Intel’s 11th generation CPUs hit the market late last March. With data to back up their statistics and test their performance, it is time to consider how they shape up to one another. The 11th generation saw Intel finally catch up to AMD in technology by including PCIe 4.0 support, expanded memory speeds, and updated hyperthreading capabilities. However, across all processors, sacrifices were made. Intel still uses 14nm architecture for their chips and retrofitted their 10nm productions to this size for the generation. This has resulted in a cutting of cores and threads from the previous generation, most notable on the new flagship Core i9-11900k. Was it worth it?
Meanwhile, the newest Core i5-11600k aims to take over the midrange CPU market once again. Targeted to take on AMD’s strong presence at this price point, Intel packed in a variety of features and speeds at an incredible price point. The i5 has always been a strong contender for the best value purchase for gamers, and that may hold true here again. On the enthusiast side of things, the Core i9-11900k sees Intel trying once again to push the envelope and prove their worth. It is certainly not a processor for everyone, and not one that most people will ever need. Upon release, it was lambasted as an overpriced option that served little purpose in the market. Has it gotten any better since then?
With both chips tested and ready to compare, it is time to take them on a fresh spin and see which is the value option for the average user.
|Processor||Core i5-11600k||Core i9-11900k|
|Architecture||14nm Rocket Lake||14nm Rocket Lake|
|Base Clock||3.9 GHz||3.5 GHz|
|Boost Clock||4.9 GHz||5.30 GHz|
|Memory Types||DDR4 3200||DDR4 3200|
|L3 Cache||12 MB||16 MB|
|Price||$262 - 272||$539 – 549|
Intel Core i5-11600k
The Core i5-11600k is shaping up to be the best offering of Intel’s newest 11th generation. It features six cores and twelve threads with a base clock speed of 3.9 GHz that can boost up to 4.9 GHz. A 12MB L3 cache and thermal design power of 125W complete the main package. Unfortunately, all of Intel’s chips continue to boast a high TDP, allowing AMD to dominate the power efficiency category.
The i5-11600k’s memory speed capacity officially supports DDR4 3200 and features a maximum memory bandwidth of 50 GB/s. This is a nice upgrade over the 10th generation, which needed to overclock to reach these levels. It is also equal to higher-end models of the 11th generation such as the Core i9-11900k, swinging value in favor of this cheaper processor. Intel has finally upgraded to PCIe 4.0 support, making any processor from this generation more future-proofed. Better data transfer speeds of 16 Gb/s allow the system to fully support the newest graphics cards and other additions.
Sadly, Intel has made some choices that make using the i5-11600k as a mid-range CPU more difficult. Because it is an unlocked processor – hence the “k” denomination – no stock cooler comes with the chip. While the high TDP suggests hotter performance anyway, making an aftermarket cooler a good idea, it still would have been nice for some builds.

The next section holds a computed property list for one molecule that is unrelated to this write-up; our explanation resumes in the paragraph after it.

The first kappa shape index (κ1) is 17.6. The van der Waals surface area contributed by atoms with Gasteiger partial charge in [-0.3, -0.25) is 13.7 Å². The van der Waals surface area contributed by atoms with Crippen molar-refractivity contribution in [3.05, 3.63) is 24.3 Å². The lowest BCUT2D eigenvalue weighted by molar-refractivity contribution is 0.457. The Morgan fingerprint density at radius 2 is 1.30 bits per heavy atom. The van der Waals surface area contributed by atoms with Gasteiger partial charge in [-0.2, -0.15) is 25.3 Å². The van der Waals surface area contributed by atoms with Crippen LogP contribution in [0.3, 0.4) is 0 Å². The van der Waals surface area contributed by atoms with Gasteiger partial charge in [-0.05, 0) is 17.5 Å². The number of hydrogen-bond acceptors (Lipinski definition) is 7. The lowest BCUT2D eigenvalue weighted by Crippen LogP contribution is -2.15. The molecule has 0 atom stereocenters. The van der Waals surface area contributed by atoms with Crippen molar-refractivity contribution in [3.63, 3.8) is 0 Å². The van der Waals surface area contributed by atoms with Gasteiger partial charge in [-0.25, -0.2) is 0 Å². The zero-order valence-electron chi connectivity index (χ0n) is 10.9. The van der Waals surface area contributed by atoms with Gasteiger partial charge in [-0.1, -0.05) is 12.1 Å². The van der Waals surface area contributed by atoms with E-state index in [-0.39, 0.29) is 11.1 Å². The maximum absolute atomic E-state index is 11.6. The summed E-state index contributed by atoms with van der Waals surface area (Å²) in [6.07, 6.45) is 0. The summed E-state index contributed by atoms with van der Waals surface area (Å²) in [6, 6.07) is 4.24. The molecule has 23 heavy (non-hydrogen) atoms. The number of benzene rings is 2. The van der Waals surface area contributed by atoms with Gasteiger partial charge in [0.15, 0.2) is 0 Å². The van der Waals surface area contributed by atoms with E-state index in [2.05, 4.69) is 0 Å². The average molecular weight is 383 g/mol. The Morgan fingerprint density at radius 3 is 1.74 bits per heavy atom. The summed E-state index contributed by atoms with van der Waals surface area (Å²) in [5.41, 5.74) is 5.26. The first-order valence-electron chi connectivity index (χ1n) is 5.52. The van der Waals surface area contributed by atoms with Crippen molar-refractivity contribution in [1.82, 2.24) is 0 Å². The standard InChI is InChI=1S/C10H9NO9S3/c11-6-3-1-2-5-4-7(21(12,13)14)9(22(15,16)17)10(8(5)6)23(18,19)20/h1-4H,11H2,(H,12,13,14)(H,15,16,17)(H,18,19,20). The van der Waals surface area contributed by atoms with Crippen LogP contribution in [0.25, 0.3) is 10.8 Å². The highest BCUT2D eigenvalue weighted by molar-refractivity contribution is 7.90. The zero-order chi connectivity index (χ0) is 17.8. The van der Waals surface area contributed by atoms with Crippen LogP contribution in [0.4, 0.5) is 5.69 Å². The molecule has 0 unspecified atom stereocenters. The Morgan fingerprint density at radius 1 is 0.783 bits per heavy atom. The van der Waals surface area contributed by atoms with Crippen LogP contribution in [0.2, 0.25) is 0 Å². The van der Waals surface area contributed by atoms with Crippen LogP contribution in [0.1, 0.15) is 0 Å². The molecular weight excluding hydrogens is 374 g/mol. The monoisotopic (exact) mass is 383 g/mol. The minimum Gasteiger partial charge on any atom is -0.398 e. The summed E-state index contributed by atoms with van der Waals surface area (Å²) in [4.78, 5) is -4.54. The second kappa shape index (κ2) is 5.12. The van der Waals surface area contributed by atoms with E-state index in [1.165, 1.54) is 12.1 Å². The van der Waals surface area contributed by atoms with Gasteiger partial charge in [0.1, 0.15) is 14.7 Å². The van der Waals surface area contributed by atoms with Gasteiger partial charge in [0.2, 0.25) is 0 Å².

Unlike most other offerings from Intel’s 11th generation, the value on the i5-11600k is quite high. While it certainly does not offer the best statistics or performance, it is a respectable mid-range CPU that can more than keep up with modern demand. It may even be enough to challenge AMD’s hold over the budget gaming CPU market with their Ryzen 5 5600X. Notably, even now, a few months after release, prices on the i5 remain close to MSRP. In the current time of turbulent prices, that alone is notable.
The value packed into this offering makes it a great deal but also challenges the place of Intel’s other offerings. Combined with the lackluster stats of the Core i9-11900k, as we will see in a moment, it places Intel’s lineup in an awkward position.
Intel Core i9-11900k
As the flagship model for Intel’s 11th generation, expectations were high for the Core i9-11900k. Unfortunately, the processor has taken a few too many steps back to represent what entries in the i9 series have in the past. Featuring fewer cores and similar speeds to the 10th generation core i9, questions about why this processor even needed to exist come into view. Many of these changes are thanks to Intel retrofitting their 10nm mobile architecture to 14nm for this Rocket Lake adaptation. The cuts largely come in the form of fewer cores. The i9-11900k has eight cores and 16 threads – last generation’s 10850k has 10 cores and 20 threads for comparison. Clock speeds for the new offering are average to slightly below average for its price point with a 3.5 GHz base speed and a single-core boost of 5.3 GHz.
In exchange for these reduced and shifted numbers, Intel focused instead on optimization. The advanced technologies seen across the 11th generation are astounding, and the i9 features all the best options. Most interesting among the improvements is Adaptive Boost Technology, a feature meant to increase raw speed through increased power consumption. It only activates when three or more cores are in use but should provide a nice boost to the processor. Another is Turbo Boost Max Technology 3.0, which singles out the best performing core and increases performance when available.